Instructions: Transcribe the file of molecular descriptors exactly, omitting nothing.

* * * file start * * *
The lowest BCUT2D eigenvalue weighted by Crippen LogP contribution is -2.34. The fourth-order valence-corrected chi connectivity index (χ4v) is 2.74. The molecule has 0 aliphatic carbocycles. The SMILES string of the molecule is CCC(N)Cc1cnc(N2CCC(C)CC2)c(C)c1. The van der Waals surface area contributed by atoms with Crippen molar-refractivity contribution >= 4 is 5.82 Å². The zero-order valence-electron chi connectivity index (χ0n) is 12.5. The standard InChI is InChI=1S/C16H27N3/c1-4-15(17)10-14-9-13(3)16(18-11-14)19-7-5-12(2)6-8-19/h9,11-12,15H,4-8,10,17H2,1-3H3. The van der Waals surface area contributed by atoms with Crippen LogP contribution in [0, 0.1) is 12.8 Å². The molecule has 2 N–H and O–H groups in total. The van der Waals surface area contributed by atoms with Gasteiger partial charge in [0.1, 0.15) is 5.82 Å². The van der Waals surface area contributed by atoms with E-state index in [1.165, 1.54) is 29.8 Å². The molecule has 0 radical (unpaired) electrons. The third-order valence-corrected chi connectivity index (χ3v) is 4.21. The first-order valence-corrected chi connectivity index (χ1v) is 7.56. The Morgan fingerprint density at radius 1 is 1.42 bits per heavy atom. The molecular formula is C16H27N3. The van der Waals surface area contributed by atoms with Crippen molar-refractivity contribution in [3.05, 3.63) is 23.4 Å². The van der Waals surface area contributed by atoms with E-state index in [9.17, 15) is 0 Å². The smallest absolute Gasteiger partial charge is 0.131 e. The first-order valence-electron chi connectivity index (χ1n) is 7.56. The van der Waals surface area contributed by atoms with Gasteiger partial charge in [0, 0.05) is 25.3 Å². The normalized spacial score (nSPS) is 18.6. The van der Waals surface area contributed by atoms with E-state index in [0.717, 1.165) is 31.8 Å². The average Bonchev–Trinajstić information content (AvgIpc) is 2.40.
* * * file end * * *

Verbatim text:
The lowest BCUT2D eigenvalue weighted by Crippen LogP contribution is -2.34. The fourth-order valence-corrected chi connectivity index (χ4v) is 2.74. The molecule has 0 aliphatic carbocycles. The SMILES string of the molecule is CCC(N)Cc1cnc(N2CCC(C)CC2)c(C)c1. The van der Waals surface area contributed by atoms with Crippen molar-refractivity contribution >= 4 is 5.82 Å². The zero-order valence-electron chi connectivity index (χ0n) is 12.5. The standard InChI is InChI=1S/C16H27N3/c1-4-15(17)10-14-9-13(3)16(18-11-14)19-7-5-12(2)6-8-19/h9,11-12,15H,4-8,10,17H2,1-3H3. The van der Waals surface area contributed by atoms with Crippen LogP contribution in [0, 0.1) is 12.8 Å². The molecule has 2 N–H and O–H groups in total. The van der Waals surface area contributed by atoms with Gasteiger partial charge in [0.1, 0.15) is 5.82 Å². The van der Waals surface area contributed by atoms with E-state index in [1.165, 1.54) is 29.8 Å². The molecule has 0 radical (unpaired) electrons. The third-order valence-corrected chi connectivity index (χ3v) is 4.21. The first-order valence-corrected chi connectivity index (χ1v) is 7.56. The Morgan fingerprint density at radius 1 is 1.42 bits per heavy atom. The molecular formula is C16H27N3. The van der Waals surface area contributed by atoms with Crippen molar-refractivity contribution in [3.05, 3.63) is 23.4 Å². The van der Waals surface area contributed by atoms with E-state index in [9.17, 15) is 0 Å². The smallest absolute Gasteiger partial charge is 0.131 e. The first-order valence-electron chi connectivity index (χ1n) is 7.56. The van der Waals surface area contributed by atoms with Gasteiger partial charge in [0, 0.05) is 25.3 Å². The normalized spacial score (nSPS) is 18.6. The van der Waals surface area contributed by atoms with E-state index in [0.717, 1.165) is 31.8 Å². The average Bonchev–Trinajstić information content (AvgIpc) is 2.40.